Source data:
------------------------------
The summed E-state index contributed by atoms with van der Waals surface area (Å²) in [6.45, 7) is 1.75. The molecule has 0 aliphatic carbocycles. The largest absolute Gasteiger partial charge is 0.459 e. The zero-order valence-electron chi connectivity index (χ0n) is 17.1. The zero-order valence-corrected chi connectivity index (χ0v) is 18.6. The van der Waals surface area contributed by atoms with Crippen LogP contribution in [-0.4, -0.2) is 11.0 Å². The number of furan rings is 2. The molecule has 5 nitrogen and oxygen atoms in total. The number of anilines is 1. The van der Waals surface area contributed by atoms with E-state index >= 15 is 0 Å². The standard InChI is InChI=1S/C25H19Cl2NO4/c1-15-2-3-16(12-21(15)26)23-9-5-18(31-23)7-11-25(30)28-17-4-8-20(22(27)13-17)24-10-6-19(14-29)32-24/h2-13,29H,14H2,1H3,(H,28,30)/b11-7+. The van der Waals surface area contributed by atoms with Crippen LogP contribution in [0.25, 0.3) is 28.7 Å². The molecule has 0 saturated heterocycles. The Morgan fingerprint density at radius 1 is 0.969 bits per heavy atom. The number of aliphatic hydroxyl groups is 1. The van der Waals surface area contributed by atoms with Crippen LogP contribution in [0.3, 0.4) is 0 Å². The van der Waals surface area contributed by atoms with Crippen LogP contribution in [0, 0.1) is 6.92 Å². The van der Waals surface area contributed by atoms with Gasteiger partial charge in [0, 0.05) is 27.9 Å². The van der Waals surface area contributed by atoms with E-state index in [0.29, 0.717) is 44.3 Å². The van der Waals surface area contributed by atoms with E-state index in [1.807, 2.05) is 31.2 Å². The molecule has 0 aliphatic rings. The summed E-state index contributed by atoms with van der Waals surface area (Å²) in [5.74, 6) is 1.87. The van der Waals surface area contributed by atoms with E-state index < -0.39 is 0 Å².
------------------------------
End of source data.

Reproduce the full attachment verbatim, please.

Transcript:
The summed E-state index contributed by atoms with van der Waals surface area (Å²) in [6.45, 7) is 1.75. The molecule has 0 aliphatic carbocycles. The largest absolute Gasteiger partial charge is 0.459 e. The zero-order valence-electron chi connectivity index (χ0n) is 17.1. The zero-order valence-corrected chi connectivity index (χ0v) is 18.6. The van der Waals surface area contributed by atoms with Crippen LogP contribution in [-0.4, -0.2) is 11.0 Å². The number of furan rings is 2. The molecule has 5 nitrogen and oxygen atoms in total. The number of anilines is 1. The van der Waals surface area contributed by atoms with E-state index >= 15 is 0 Å². The standard InChI is InChI=1S/C25H19Cl2NO4/c1-15-2-3-16(12-21(15)26)23-9-5-18(31-23)7-11-25(30)28-17-4-8-20(22(27)13-17)24-10-6-19(14-29)32-24/h2-13,29H,14H2,1H3,(H,28,30)/b11-7+. The van der Waals surface area contributed by atoms with Crippen LogP contribution in [0.25, 0.3) is 28.7 Å². The molecule has 0 saturated heterocycles. The Morgan fingerprint density at radius 1 is 0.969 bits per heavy atom. The number of aliphatic hydroxyl groups is 1. The van der Waals surface area contributed by atoms with Crippen LogP contribution in [0.3, 0.4) is 0 Å². The van der Waals surface area contributed by atoms with Crippen LogP contribution in [0, 0.1) is 6.92 Å². The van der Waals surface area contributed by atoms with Gasteiger partial charge in [0, 0.05) is 27.9 Å². The van der Waals surface area contributed by atoms with E-state index in [0.29, 0.717) is 44.3 Å². The van der Waals surface area contributed by atoms with E-state index in [1.807, 2.05) is 31.2 Å². The molecule has 0 aliphatic rings. The summed E-state index contributed by atoms with van der Waals surface area (Å²) in [5.74, 6) is 1.87. The van der Waals surface area contributed by atoms with E-state index < -0.39 is 0 Å².